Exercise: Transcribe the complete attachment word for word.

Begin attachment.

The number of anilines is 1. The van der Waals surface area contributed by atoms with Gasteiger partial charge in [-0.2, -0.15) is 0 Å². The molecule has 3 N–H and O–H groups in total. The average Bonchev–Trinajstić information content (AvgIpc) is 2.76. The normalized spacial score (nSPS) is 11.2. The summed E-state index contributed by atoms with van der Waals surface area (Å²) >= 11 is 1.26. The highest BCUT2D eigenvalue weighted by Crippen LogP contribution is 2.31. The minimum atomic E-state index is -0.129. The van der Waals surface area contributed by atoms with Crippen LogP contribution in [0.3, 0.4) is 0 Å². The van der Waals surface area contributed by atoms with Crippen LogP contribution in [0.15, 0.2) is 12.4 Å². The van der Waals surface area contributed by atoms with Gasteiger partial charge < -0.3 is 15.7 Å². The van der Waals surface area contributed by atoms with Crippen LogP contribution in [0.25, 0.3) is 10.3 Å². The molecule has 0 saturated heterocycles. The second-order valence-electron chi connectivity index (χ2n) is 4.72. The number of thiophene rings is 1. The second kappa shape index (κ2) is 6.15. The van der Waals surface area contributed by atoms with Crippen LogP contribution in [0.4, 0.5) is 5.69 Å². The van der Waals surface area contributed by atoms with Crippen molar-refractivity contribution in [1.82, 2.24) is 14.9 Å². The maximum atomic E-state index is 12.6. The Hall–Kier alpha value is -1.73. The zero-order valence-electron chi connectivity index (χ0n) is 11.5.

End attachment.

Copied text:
The number of anilines is 1. The van der Waals surface area contributed by atoms with Gasteiger partial charge in [-0.2, -0.15) is 0 Å². The molecule has 3 N–H and O–H groups in total. The average Bonchev–Trinajstić information content (AvgIpc) is 2.76. The normalized spacial score (nSPS) is 11.2. The summed E-state index contributed by atoms with van der Waals surface area (Å²) >= 11 is 1.26. The highest BCUT2D eigenvalue weighted by Crippen LogP contribution is 2.31. The minimum atomic E-state index is -0.129. The van der Waals surface area contributed by atoms with Crippen LogP contribution in [0.3, 0.4) is 0 Å². The van der Waals surface area contributed by atoms with Crippen LogP contribution in [0.15, 0.2) is 12.4 Å². The van der Waals surface area contributed by atoms with Gasteiger partial charge < -0.3 is 15.7 Å². The van der Waals surface area contributed by atoms with Crippen LogP contribution in [0.25, 0.3) is 10.3 Å². The molecule has 0 saturated heterocycles. The second-order valence-electron chi connectivity index (χ2n) is 4.72. The number of thiophene rings is 1. The second kappa shape index (κ2) is 6.15. The van der Waals surface area contributed by atoms with Crippen LogP contribution in [0.4, 0.5) is 5.69 Å². The van der Waals surface area contributed by atoms with Crippen molar-refractivity contribution in [1.82, 2.24) is 14.9 Å². The maximum atomic E-state index is 12.6. The Hall–Kier alpha value is -1.73. The zero-order valence-electron chi connectivity index (χ0n) is 11.5.